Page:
So I was trying very hard to embody the character of Tom and to be true to Tom and to be authentic and real and believable as a character. But also, everything that went wrong was my fault. So there was one day where one of our vans got caught in the mud. Our 15 passenger van got stuck in the mud and I'm sitting there on my hands and knees digging this van out of their mud because we had to, and we had to shoot the movie and we had to stay on schedule. So that was very difficult. And that was like I said earlier, it's going to be awhile before I produce like that again, while I have a lead role in the film. But yeah, I think that was a special circumstance.

And because of that, now that Slapface has come out and has been successful. And I think we have 85% or 90% on Rotten Tomatoes. The critics are responding well to it. Audiences are responding well to it, it did a handful of film festivals. It won Cinequest, it won something I think at FrightFest in the UK, which was really cool, Grimm Fest. And now, it was on shutter for I think, six months. And now, it just posted to Amazon and to DVD in stores. And because of my involvement, because I was so hands on, I am really grateful and it means so much more that the film is doing well and is getting the response that it's getting.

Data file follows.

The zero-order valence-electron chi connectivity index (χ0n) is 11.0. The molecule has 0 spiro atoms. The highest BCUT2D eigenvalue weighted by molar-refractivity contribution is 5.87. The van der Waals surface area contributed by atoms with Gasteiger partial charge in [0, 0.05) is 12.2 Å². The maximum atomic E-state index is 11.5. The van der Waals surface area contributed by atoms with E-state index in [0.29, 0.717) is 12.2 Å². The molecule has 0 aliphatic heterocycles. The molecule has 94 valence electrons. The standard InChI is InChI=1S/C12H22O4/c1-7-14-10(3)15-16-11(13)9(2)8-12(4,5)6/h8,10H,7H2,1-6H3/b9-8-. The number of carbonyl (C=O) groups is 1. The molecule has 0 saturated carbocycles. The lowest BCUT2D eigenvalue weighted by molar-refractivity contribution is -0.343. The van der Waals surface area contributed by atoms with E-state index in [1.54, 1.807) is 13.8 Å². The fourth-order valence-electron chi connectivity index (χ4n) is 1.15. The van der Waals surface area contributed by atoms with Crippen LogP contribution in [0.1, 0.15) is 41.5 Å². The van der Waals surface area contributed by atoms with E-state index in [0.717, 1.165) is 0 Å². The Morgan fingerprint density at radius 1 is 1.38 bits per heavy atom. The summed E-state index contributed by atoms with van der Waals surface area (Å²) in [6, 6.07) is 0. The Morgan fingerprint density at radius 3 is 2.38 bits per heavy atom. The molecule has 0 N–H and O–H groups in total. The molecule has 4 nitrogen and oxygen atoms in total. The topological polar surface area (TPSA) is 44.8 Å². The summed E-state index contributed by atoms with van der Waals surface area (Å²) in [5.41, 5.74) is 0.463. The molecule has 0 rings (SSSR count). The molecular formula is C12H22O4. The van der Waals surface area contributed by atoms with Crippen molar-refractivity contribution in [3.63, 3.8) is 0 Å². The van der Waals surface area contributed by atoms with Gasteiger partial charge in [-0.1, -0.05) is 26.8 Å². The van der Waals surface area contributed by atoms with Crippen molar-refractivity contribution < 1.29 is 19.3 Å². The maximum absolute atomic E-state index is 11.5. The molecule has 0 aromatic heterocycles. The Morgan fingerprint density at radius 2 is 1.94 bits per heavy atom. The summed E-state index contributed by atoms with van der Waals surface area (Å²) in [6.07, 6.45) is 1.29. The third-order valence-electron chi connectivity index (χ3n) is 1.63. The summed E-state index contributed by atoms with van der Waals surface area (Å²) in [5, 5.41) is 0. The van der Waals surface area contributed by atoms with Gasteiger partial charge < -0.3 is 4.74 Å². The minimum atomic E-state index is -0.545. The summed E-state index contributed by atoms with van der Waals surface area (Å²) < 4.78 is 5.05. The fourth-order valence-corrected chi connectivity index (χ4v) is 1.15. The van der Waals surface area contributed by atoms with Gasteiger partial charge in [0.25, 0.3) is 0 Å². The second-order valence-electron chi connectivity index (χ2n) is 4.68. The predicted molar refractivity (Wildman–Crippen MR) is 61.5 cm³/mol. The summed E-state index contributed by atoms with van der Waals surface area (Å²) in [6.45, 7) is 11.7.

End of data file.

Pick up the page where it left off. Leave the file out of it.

Were there any scenes that were challenging to film in Slapface?

Yes, there were. I think that one scene in particular ended up being challenging, but it was also one of my favorite scenes of the movie. So after I'm done on my hands and knees digging this giant van out of the mud and I finally get back to set, I had mud on my shirt. I had mud on my hands on my face and they said, "Mike, you have to shoot your scene in 15 minutes or else we're going to fall behind schedule." And I said, "Okay." So I go into the bathroom, I start washing my hands and washing my face. I'm getting ready to shoot. And I thought about it and I was so overwhelmed and frazzled from digging this van out and thinking that this van was going to be stuck there and we were going to be behind schedule and everything, all these producer thoughts were in my head.

And then I just remember washing my hands and trying to calm down. And I thought about it. And I was like, "You know what, Mike?" I'm looking in the mirror. And I said, "You know what, Mike? Just go out there and do the best you can. You're exhausted. You're doing the best on this movie. Just go out there and try to remember your lines and just do the best you can and see what happens." And I did. And I went there and it was the scene in the movie where Lucas played by August Maturo who's an maazing child actor.